Tunisia terrorist attack to cost travel group TUI up to £32m

Thompson and First Choice owner TUI today reported results for the quarter to the end of June.

Thompson and First Choice owner TUI today reported results for the quarter to the end of June. - Credit: PA

Thomson and First Choice owner TUI warned today that the terrorist massacre in Tunisia will hit its earnings by up to £32million.

The attack in June claimed the lives of 38 holidaymakers including 30 UK nationals who were all TUI customers as were two other victims from Germany and one from Belgium.

Tourists were flown home from the North African country and the travel operator has cancelled holidays there, with the UK Foreign Office and other governments still advising against visits.

The cost of the flights home was 10m euros (£7m) while the impact of empty hotels in a region that normally accounts for nearlyu 500,000 TUI visitors a year is expected to be 25m to 30m euros (£18m to £21m).

Together with other costs, the total impact is seen at 35m to 45mi euros (£25m to £32m), a spokeswoman for the company said.

Tunisia has in the past represented 3% of the company’s annual tour operator programmes. TUI set out details of the impact in a trading update for the third quarter to the end of June.

Joint chief executives Friedrich Joussen and Peter Long said: “This quarter was marked by the tragic events in Tunisia at the end of June.

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“Supporting our customers, their families and our colleagues through this sad time remains our highest priority.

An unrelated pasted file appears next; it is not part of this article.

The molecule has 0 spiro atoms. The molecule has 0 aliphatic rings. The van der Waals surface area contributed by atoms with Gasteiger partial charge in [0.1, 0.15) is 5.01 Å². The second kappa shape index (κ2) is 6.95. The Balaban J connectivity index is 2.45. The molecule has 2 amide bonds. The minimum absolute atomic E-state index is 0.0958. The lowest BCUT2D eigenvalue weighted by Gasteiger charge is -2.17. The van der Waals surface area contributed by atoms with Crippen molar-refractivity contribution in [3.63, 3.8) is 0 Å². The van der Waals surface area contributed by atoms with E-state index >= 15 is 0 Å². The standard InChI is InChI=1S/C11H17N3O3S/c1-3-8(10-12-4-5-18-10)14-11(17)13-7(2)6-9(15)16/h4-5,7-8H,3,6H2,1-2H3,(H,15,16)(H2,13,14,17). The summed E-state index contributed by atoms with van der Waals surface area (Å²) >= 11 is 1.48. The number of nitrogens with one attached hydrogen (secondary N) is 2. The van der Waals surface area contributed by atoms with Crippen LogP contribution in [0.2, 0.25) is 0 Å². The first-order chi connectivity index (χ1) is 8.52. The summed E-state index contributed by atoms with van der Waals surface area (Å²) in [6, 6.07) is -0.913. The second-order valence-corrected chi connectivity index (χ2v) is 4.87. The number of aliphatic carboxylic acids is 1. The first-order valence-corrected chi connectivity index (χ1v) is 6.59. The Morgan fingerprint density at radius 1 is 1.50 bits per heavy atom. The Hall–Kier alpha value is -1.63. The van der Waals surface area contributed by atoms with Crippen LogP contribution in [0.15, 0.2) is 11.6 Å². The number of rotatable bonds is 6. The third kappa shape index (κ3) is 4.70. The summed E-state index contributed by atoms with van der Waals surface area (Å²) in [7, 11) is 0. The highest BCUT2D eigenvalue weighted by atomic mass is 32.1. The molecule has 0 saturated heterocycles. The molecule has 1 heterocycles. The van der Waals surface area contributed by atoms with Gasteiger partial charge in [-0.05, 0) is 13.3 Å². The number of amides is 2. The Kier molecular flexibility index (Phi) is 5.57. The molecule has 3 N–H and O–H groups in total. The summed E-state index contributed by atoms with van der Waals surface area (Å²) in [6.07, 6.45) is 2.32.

“We are very proud of the commitment and dedication our colleagues have shown throughout this unprecedented situation.”

Mr Long described the attack as a “human tragedy that completely overshadowed our quarter”. He said it was “the most horrific event I and my company have ever had to deal with”.

TUI also said that bookings to Greece in late June and the first half of July were hit by economic uncertainty in the region, and Mr Long said he was also concerned the publicity surrounding the arrival of migrants on a number of Greek islands might put off potential visitors.

However, Mr Long said that overall there had been no impact, as after a slowdown in bookings, there had been a recovery.

He said that after the Tunisia attack, 18 additional flights were laid on to bring holidaymakers home, including 13 from the UK, four from Belgium and one from the Netherlands. Most of those with trips booked to Tunisia were re-booked on 26 extra flights to 13 destinations including the Balearic Islands, mainland Spain and Cyprus.

Mr Long added: “Our priority has been to support our customers, their families and colleagues impacted by this horrendous event.

“Both I and all my colleagues still remain in deep shock as a result of the tragic loss of life and injuries to our customers.”

Despite the tragedy, TUI delivered an 18% rise in underlying earnings for the quarter to 194m euros (£138m). Mr Long said summer trading remained “robust” while bookings for the winter were in line with expectations and there had been a good start for the summer 2016 period.

The figures from TUI come after rival Thomas Cook revealed a £25m hit to earnings from events in Tunisia and Greece.